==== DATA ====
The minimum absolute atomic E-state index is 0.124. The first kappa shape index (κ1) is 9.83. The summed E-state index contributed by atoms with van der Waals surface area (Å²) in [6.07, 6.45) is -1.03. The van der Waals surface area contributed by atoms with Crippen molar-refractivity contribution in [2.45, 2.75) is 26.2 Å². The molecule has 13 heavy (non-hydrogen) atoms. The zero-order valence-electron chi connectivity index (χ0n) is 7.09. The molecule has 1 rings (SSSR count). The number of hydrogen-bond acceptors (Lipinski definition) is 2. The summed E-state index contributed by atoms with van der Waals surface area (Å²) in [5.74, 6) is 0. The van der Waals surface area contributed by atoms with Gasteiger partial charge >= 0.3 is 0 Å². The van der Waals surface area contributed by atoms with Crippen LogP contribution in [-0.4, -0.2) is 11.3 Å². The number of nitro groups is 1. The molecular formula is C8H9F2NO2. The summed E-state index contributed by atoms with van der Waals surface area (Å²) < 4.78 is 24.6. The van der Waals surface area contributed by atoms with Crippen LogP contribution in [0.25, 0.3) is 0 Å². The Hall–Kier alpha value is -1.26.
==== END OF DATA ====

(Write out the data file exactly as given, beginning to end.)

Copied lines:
The minimum absolute atomic E-state index is 0.124. The first kappa shape index (κ1) is 9.83. The summed E-state index contributed by atoms with van der Waals surface area (Å²) in [6.07, 6.45) is -1.03. The van der Waals surface area contributed by atoms with Crippen molar-refractivity contribution in [2.45, 2.75) is 26.2 Å². The molecule has 13 heavy (non-hydrogen) atoms. The zero-order valence-electron chi connectivity index (χ0n) is 7.09. The molecule has 1 rings (SSSR count). The number of hydrogen-bond acceptors (Lipinski definition) is 2. The summed E-state index contributed by atoms with van der Waals surface area (Å²) in [5.74, 6) is 0. The van der Waals surface area contributed by atoms with Gasteiger partial charge >= 0.3 is 0 Å². The van der Waals surface area contributed by atoms with Crippen LogP contribution in [-0.4, -0.2) is 11.3 Å². The number of nitro groups is 1. The molecular formula is C8H9F2NO2. The summed E-state index contributed by atoms with van der Waals surface area (Å²) < 4.78 is 24.6. The van der Waals surface area contributed by atoms with Crippen LogP contribution in [0.25, 0.3) is 0 Å². The Hall–Kier alpha value is -1.26.